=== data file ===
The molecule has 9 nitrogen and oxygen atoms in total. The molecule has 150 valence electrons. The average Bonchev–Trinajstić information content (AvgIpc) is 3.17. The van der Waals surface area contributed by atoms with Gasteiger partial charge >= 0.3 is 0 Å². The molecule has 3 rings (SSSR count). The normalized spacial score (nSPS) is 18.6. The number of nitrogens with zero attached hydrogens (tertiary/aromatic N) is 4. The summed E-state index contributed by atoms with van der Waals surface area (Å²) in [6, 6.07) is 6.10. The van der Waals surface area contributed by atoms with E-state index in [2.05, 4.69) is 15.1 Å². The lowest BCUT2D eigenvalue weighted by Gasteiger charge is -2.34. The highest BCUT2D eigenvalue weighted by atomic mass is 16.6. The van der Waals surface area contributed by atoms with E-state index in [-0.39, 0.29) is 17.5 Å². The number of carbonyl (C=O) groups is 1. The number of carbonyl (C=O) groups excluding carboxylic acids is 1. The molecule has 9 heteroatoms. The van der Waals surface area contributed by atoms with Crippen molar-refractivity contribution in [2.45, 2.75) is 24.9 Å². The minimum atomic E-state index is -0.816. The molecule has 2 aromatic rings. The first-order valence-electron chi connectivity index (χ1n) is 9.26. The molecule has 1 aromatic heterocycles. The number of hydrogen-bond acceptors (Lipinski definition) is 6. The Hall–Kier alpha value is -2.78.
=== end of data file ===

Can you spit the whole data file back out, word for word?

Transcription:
The molecule has 9 nitrogen and oxygen atoms in total. The molecule has 150 valence electrons. The average Bonchev–Trinajstić information content (AvgIpc) is 3.17. The van der Waals surface area contributed by atoms with Gasteiger partial charge >= 0.3 is 0 Å². The molecule has 3 rings (SSSR count). The normalized spacial score (nSPS) is 18.6. The number of nitrogens with zero attached hydrogens (tertiary/aromatic N) is 4. The summed E-state index contributed by atoms with van der Waals surface area (Å²) in [6, 6.07) is 6.10. The van der Waals surface area contributed by atoms with E-state index in [2.05, 4.69) is 15.1 Å². The lowest BCUT2D eigenvalue weighted by Gasteiger charge is -2.34. The highest BCUT2D eigenvalue weighted by atomic mass is 16.6. The van der Waals surface area contributed by atoms with E-state index in [-0.39, 0.29) is 17.5 Å². The number of carbonyl (C=O) groups is 1. The number of carbonyl (C=O) groups excluding carboxylic acids is 1. The molecule has 9 heteroatoms. The van der Waals surface area contributed by atoms with Crippen molar-refractivity contribution in [2.45, 2.75) is 24.9 Å². The minimum atomic E-state index is -0.816. The molecule has 2 aromatic rings. The first-order valence-electron chi connectivity index (χ1n) is 9.26. The molecule has 1 aromatic heterocycles. The number of hydrogen-bond acceptors (Lipinski definition) is 6. The Hall–Kier alpha value is -2.78.